HOW TO CHOOSE A PROBIOTIC
With a growing number of probiotic products on the market today, I’m not surprised that more people are asking, “How can I make sure I choose the best probiotic supplement?”
I tell everyone who approaches me about this that the best way to support digestive health is first to add more probiotic foods, such as, sauerkraut, and Kim Chi to your daily diet. But if you can’t eat those foods every day—or don’t care for their taste—then your best option is to take a probiotic supplement.
In my 20-plus years of research and writing about probiotics and digestive health, I’ve found that there are a few basic criteria on which to evaluate probiotic supplements when you’re deciding which one will work best for you. They are—
The specific probiotic strains included
The product’s packaging and delivery system
Product expiration dates
The Specific Probiotic Strains Included
Many retailers would have you believe that the best probiotic supplement is the one with the most bacteria it (typically measured in colony-forming units, or CFUs).
However, the truth is that science doesn’t know yet if more bacteria are actually better for you. In fact, we still don’t even know for sure how many different strains of probiotic bacteria are in the gut to begin with. So sales pitches that say more is better are just that—sales pitches.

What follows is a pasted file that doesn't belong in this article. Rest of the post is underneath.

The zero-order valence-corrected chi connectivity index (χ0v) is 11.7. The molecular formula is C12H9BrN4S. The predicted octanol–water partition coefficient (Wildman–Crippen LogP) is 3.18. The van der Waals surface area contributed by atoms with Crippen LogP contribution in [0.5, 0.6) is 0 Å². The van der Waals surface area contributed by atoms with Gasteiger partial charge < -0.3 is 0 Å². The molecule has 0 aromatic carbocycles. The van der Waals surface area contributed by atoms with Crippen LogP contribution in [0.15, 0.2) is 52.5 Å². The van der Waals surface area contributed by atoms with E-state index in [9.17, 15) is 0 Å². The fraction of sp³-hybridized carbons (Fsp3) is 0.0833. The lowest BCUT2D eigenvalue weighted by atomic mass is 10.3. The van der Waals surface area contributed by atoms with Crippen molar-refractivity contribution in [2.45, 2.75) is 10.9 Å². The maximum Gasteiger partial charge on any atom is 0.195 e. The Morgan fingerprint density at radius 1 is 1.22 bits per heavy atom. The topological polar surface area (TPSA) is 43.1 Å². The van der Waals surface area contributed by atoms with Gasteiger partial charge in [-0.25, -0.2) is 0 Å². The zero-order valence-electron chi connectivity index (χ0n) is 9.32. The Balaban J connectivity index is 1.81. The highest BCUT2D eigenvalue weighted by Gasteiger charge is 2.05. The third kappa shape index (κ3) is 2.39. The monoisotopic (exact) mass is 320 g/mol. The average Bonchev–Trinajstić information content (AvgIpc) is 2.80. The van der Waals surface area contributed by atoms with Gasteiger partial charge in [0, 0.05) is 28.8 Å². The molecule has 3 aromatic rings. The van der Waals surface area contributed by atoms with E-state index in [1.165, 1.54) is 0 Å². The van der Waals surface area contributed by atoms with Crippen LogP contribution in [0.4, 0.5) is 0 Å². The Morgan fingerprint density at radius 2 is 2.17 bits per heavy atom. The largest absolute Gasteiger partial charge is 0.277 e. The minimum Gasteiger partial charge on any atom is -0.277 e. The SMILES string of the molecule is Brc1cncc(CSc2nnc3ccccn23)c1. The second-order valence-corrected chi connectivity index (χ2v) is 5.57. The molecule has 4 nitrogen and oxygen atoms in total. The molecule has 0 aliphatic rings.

See a list of all articles about Gut Bacteria in the Gut Bacteria and Probiotics Index
My interpretation of the research to date has convinced me that it’s not the total number of bacteria in a product that is most important; it’s the number of different strains of bacteria it includes.
Because the different strains of probiotic bacteria have slightly different functions and are concentrated in various places along the digestive tract, probiotic supplements that contain multiple strains tend to be more effective overall than products containing an extremely high concentration of just one or two strains. This is because many strains work synergistically to influence our health. The whole literally is greater than the sum of its parts.
In my opinion, the best probiotic supplements will include at least these three most important strains:
L. acidophilus—This is the most important strain of the Lactobacillus species and, it readily colonizes on the walls of the small intestine. It supports nutrient absorption and helps with the digestion of dairy foods.
B. longum—Like L. acidophilus, B. Longum is one of the most common bacteria found in the digestive tracts of adults, and it helps maintain the integrity of the gut wall. It is particularly active as a scavenger of toxins.
B. bifidum—This strain, found in both the small and large intestine, is critical for the healthy digestion of dairy products. This is especially important as you grow older and your natural ability to digest dairy declines. B. bifidum also is important for its ability to break down complex carbohydrates, fat, and protein into small components that the body can use more efficiently.
Secondarily, I like:
L. rhamnosus—Known as the premier "travel probiotic," this strain can help prevent occasional traveler's diarrhea.
L. fermentum—This Lactobacillus strain helps neutralize some of the byproducts of digestion and promote a healthy level of gut bacteria.
Beyond these, the best probiotic supplement for you depends on your specific health concerns. The optimal choice for women, for example, is likely to be different than for men. Learn more about the different probiotic species and strains and their benefits.
Product Delivery System and Packaging